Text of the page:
The families are claiming that managers should have blocked off access to the rooftop balconies of Tel Aviv's Azrieli Towers.
By MIRIAM BULWAR DAVID-HAY (TRANSLATED)
The families of two people who committed suicide by jumping from the roof of Tel Aviv's Azrieli Towers are suing the center's management for NIS 10 million in compensation, reports www.local.co.il. The families are claiming that managers should have known that the buildings, famed for being the tallest in Israel, would draw in young people, and that after several other suicides took place there, should have blocked off access to the rooftop balconies.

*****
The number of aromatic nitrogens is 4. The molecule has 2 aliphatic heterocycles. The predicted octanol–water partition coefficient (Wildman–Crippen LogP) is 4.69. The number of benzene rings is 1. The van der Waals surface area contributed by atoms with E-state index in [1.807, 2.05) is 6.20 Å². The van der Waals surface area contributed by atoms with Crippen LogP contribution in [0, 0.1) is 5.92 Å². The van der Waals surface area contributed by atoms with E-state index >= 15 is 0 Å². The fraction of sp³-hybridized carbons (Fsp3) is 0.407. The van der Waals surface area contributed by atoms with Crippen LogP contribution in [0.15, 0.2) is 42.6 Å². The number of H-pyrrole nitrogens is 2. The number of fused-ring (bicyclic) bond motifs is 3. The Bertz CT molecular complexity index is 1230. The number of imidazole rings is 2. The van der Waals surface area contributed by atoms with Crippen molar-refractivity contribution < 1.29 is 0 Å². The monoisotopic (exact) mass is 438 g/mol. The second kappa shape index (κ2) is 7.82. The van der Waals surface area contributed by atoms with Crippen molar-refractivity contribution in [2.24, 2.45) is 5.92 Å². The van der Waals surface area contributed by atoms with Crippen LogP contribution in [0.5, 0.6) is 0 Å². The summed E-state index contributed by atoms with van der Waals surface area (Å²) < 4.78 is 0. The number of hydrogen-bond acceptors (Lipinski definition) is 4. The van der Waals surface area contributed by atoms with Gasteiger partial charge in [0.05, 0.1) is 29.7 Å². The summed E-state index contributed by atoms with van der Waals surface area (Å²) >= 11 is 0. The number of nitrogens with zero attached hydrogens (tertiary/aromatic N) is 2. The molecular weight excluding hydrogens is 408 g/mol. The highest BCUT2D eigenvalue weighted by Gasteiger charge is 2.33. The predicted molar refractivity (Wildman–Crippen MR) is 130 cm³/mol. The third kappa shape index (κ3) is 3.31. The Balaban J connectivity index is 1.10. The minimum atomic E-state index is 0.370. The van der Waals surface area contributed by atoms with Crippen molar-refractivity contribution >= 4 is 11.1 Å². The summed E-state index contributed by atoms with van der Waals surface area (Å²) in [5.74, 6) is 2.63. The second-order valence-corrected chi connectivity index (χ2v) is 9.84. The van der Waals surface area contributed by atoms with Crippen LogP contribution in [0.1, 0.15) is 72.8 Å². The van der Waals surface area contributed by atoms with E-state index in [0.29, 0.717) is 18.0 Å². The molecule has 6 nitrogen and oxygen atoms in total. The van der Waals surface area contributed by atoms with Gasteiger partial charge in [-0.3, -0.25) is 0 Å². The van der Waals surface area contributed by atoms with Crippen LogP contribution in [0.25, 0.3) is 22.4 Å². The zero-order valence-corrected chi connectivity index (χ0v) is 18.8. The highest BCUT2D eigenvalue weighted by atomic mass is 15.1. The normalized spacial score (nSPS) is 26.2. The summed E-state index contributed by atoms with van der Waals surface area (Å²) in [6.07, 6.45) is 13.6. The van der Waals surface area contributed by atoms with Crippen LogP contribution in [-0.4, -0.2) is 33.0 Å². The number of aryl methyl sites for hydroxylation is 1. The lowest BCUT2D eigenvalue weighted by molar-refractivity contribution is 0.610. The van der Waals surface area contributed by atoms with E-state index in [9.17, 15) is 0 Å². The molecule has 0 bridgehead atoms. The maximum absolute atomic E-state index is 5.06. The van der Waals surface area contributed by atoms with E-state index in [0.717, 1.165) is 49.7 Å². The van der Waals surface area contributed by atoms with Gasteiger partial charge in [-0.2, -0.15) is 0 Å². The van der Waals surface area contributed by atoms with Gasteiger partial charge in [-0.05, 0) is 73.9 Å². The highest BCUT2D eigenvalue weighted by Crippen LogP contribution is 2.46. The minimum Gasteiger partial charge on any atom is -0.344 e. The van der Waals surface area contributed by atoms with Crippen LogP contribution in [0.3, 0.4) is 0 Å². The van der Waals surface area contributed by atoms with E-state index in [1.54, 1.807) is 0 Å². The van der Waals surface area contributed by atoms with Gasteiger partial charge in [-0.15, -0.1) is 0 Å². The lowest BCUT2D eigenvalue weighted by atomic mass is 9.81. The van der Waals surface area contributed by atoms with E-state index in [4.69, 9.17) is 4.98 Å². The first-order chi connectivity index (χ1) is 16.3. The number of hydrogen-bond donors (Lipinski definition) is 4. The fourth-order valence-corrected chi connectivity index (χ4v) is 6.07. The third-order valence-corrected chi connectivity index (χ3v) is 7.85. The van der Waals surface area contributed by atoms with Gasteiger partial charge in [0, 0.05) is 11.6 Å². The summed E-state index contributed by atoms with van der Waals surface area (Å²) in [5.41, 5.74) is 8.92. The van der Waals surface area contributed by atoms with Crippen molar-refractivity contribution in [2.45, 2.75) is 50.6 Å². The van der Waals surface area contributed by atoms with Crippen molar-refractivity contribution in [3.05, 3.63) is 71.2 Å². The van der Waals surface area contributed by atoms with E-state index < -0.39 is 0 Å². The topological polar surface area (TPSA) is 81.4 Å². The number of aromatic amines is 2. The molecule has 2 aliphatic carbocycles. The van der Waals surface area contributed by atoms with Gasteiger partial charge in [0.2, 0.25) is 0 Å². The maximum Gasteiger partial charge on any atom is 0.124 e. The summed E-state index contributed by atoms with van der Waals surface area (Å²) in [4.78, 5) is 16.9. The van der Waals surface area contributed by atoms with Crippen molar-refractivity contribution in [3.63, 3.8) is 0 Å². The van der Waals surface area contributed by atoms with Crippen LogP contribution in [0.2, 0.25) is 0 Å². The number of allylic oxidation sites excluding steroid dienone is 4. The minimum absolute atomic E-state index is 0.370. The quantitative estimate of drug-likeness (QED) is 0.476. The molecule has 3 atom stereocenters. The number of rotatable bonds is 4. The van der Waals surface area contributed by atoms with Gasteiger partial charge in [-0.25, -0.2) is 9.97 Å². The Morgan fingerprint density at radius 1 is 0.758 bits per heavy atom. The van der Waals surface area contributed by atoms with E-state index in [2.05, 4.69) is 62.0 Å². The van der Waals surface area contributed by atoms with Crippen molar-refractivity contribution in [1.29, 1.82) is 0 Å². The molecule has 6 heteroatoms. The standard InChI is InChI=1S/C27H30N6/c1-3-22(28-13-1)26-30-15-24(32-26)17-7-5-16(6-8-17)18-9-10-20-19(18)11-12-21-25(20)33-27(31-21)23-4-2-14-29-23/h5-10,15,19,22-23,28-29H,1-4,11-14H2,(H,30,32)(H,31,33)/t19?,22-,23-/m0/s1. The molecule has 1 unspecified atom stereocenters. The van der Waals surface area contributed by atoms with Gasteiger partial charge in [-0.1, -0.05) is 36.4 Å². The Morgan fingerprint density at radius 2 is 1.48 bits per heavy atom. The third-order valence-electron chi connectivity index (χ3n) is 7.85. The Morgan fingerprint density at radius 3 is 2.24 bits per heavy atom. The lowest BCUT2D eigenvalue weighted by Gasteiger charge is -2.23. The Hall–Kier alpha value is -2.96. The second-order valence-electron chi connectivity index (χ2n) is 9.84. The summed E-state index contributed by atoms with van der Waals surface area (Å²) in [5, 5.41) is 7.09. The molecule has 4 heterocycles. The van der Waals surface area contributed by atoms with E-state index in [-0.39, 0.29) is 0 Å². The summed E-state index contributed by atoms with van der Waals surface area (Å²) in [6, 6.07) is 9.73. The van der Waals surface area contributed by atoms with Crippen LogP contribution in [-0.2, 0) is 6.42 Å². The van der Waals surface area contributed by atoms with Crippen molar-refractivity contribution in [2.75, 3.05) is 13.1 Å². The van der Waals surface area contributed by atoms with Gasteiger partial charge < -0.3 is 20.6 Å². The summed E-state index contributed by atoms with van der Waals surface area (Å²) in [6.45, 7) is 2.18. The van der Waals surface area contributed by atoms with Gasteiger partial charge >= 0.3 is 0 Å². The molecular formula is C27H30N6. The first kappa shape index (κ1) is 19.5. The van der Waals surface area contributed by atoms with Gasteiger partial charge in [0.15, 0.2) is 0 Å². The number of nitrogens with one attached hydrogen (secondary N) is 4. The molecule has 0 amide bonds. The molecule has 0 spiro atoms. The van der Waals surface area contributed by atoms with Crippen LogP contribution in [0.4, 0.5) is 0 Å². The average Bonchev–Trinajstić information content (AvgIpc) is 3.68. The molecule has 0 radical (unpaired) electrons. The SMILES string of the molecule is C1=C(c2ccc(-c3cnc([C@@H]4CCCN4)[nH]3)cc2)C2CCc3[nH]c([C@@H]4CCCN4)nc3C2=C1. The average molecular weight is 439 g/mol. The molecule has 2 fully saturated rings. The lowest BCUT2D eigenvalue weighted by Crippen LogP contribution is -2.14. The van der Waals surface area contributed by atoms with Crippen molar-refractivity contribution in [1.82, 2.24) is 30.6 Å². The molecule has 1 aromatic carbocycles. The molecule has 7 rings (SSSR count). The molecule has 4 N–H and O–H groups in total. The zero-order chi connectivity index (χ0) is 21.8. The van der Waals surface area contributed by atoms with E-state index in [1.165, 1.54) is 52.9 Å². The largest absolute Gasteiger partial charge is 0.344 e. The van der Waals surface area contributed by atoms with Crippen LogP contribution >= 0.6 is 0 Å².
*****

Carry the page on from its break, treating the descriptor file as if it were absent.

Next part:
According to the report, the families say that while people wishing to commit suicide by jumping off a building can do so from any structure a few stories tall, it is a known fact that they generally do not do so but instead seek out the tallest and most dramatic buildings, and the Azrieli Towers have attracted suicidal people from around the country. The families said that when other tall structures around the world also became "suicide magnets" - including the Golden Gate Bridge in San Francisco, the Eiffel Tower in Paris, the Empire State Building in New York and the Sydney Harbor Bridge in Australia - their managers closed them off so that people could no longer jump off them, and this should have been done at the Azrieli Towers as well. They said that it was "highly likely" that if the two young people had arrived at the towers and found access to the balconies blocked, they would still be alive today. An Azrieli spokesman said the company's response would be presented in court.
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